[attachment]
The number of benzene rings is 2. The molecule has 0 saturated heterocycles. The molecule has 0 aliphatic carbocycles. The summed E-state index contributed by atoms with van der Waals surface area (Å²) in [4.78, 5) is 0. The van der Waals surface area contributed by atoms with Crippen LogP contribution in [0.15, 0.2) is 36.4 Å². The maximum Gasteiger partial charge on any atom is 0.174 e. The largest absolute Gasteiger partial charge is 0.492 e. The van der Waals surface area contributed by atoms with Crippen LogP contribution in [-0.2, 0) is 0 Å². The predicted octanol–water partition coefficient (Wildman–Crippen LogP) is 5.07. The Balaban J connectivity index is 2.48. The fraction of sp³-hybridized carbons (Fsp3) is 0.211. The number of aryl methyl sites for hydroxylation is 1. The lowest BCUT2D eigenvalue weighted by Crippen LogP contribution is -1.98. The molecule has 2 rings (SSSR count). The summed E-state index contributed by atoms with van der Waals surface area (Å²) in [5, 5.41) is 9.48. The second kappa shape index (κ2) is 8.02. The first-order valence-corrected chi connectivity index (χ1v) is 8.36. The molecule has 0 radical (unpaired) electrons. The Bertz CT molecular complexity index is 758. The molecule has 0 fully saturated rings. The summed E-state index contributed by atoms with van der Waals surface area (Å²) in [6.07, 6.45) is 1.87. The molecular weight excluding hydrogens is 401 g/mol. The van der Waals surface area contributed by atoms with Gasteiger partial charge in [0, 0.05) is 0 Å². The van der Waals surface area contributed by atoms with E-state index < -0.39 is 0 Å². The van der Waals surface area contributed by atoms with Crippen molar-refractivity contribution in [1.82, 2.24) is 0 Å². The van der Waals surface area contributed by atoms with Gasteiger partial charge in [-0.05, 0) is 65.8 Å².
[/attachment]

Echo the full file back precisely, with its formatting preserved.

The number of benzene rings is 2. The molecule has 0 saturated heterocycles. The molecule has 0 aliphatic carbocycles. The summed E-state index contributed by atoms with van der Waals surface area (Å²) in [4.78, 5) is 0. The van der Waals surface area contributed by atoms with Crippen LogP contribution in [0.15, 0.2) is 36.4 Å². The maximum Gasteiger partial charge on any atom is 0.174 e. The largest absolute Gasteiger partial charge is 0.492 e. The van der Waals surface area contributed by atoms with Crippen LogP contribution in [-0.2, 0) is 0 Å². The predicted octanol–water partition coefficient (Wildman–Crippen LogP) is 5.07. The Balaban J connectivity index is 2.48. The fraction of sp³-hybridized carbons (Fsp3) is 0.211. The number of aryl methyl sites for hydroxylation is 1. The lowest BCUT2D eigenvalue weighted by Crippen LogP contribution is -1.98. The molecule has 2 rings (SSSR count). The summed E-state index contributed by atoms with van der Waals surface area (Å²) in [5, 5.41) is 9.48. The second kappa shape index (κ2) is 8.02. The first-order valence-corrected chi connectivity index (χ1v) is 8.36. The molecule has 0 radical (unpaired) electrons. The Bertz CT molecular complexity index is 758. The molecule has 0 fully saturated rings. The summed E-state index contributed by atoms with van der Waals surface area (Å²) in [6.07, 6.45) is 1.87. The molecular weight excluding hydrogens is 401 g/mol. The van der Waals surface area contributed by atoms with Gasteiger partial charge in [0, 0.05) is 0 Å². The van der Waals surface area contributed by atoms with E-state index < -0.39 is 0 Å². The van der Waals surface area contributed by atoms with Crippen molar-refractivity contribution in [1.82, 2.24) is 0 Å². The van der Waals surface area contributed by atoms with Gasteiger partial charge in [-0.05, 0) is 65.8 Å².